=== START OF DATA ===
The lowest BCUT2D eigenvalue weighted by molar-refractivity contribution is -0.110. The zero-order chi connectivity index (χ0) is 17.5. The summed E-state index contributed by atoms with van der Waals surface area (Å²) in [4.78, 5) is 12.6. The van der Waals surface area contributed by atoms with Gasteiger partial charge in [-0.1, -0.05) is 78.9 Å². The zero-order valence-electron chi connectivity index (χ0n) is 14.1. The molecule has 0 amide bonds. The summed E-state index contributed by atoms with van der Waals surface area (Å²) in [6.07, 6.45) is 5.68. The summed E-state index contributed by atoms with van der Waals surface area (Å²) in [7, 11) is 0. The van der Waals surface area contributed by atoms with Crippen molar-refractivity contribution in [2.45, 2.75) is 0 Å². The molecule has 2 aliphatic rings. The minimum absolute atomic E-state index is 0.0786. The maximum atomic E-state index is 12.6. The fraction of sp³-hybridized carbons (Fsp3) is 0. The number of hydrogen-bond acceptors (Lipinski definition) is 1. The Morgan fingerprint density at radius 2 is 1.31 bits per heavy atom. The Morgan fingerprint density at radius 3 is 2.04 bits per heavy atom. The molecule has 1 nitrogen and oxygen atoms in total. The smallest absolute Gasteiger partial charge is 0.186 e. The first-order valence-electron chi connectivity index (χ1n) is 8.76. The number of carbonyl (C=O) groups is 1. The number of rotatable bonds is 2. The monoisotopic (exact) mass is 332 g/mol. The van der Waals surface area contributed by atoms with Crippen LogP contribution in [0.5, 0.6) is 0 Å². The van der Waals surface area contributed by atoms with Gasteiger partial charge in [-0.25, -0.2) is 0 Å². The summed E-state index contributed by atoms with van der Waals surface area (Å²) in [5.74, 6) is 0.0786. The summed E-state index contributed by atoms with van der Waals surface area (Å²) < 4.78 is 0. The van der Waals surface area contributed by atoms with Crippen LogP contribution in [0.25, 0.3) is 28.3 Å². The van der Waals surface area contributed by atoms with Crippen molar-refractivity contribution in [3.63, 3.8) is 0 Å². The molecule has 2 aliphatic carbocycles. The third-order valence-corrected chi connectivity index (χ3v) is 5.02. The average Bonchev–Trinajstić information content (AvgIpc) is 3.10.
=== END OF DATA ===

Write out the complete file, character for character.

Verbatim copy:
The lowest BCUT2D eigenvalue weighted by molar-refractivity contribution is -0.110. The zero-order chi connectivity index (χ0) is 17.5. The summed E-state index contributed by atoms with van der Waals surface area (Å²) in [4.78, 5) is 12.6. The van der Waals surface area contributed by atoms with Gasteiger partial charge in [-0.1, -0.05) is 78.9 Å². The zero-order valence-electron chi connectivity index (χ0n) is 14.1. The molecule has 0 amide bonds. The summed E-state index contributed by atoms with van der Waals surface area (Å²) in [6.07, 6.45) is 5.68. The summed E-state index contributed by atoms with van der Waals surface area (Å²) in [7, 11) is 0. The van der Waals surface area contributed by atoms with Crippen molar-refractivity contribution in [2.45, 2.75) is 0 Å². The molecule has 2 aliphatic rings. The minimum absolute atomic E-state index is 0.0786. The maximum atomic E-state index is 12.6. The fraction of sp³-hybridized carbons (Fsp3) is 0. The number of hydrogen-bond acceptors (Lipinski definition) is 1. The Morgan fingerprint density at radius 2 is 1.31 bits per heavy atom. The Morgan fingerprint density at radius 3 is 2.04 bits per heavy atom. The molecule has 1 nitrogen and oxygen atoms in total. The smallest absolute Gasteiger partial charge is 0.186 e. The first-order valence-electron chi connectivity index (χ1n) is 8.76. The number of carbonyl (C=O) groups is 1. The number of rotatable bonds is 2. The monoisotopic (exact) mass is 332 g/mol. The van der Waals surface area contributed by atoms with Crippen LogP contribution in [0.5, 0.6) is 0 Å². The van der Waals surface area contributed by atoms with Gasteiger partial charge in [-0.25, -0.2) is 0 Å². The summed E-state index contributed by atoms with van der Waals surface area (Å²) in [5.74, 6) is 0.0786. The summed E-state index contributed by atoms with van der Waals surface area (Å²) < 4.78 is 0. The van der Waals surface area contributed by atoms with Crippen LogP contribution in [0.25, 0.3) is 28.3 Å². The van der Waals surface area contributed by atoms with Crippen molar-refractivity contribution in [3.63, 3.8) is 0 Å². The molecule has 2 aliphatic carbocycles. The third-order valence-corrected chi connectivity index (χ3v) is 5.02. The average Bonchev–Trinajstić information content (AvgIpc) is 3.10.